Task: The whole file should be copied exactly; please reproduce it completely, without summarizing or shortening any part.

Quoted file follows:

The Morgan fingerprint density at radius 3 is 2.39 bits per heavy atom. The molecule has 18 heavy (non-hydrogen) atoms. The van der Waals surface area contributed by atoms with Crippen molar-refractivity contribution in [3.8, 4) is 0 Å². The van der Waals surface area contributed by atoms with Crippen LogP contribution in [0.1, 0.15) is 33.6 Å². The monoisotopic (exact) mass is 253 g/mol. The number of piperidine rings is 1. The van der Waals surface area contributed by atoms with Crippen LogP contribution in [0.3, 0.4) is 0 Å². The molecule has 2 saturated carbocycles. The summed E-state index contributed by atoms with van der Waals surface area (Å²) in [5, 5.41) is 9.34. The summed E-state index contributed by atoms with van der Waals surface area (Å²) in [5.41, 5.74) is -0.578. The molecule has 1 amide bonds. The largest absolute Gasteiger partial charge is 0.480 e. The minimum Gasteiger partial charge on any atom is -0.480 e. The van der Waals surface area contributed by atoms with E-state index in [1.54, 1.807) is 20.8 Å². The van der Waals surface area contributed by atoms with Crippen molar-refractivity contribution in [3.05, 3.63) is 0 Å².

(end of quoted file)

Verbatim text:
The Morgan fingerprint density at radius 3 is 2.39 bits per heavy atom. The molecule has 18 heavy (non-hydrogen) atoms. The van der Waals surface area contributed by atoms with Crippen molar-refractivity contribution in [3.8, 4) is 0 Å². The van der Waals surface area contributed by atoms with Crippen LogP contribution in [0.1, 0.15) is 33.6 Å². The monoisotopic (exact) mass is 253 g/mol. The number of piperidine rings is 1. The van der Waals surface area contributed by atoms with Crippen LogP contribution in [0.3, 0.4) is 0 Å². The molecule has 2 saturated carbocycles. The summed E-state index contributed by atoms with van der Waals surface area (Å²) in [5, 5.41) is 9.34. The summed E-state index contributed by atoms with van der Waals surface area (Å²) in [5.41, 5.74) is -0.578. The molecule has 1 amide bonds. The largest absolute Gasteiger partial charge is 0.480 e. The minimum Gasteiger partial charge on any atom is -0.480 e. The van der Waals surface area contributed by atoms with E-state index in [1.54, 1.807) is 20.8 Å². The van der Waals surface area contributed by atoms with Crippen molar-refractivity contribution in [3.05, 3.63) is 0 Å².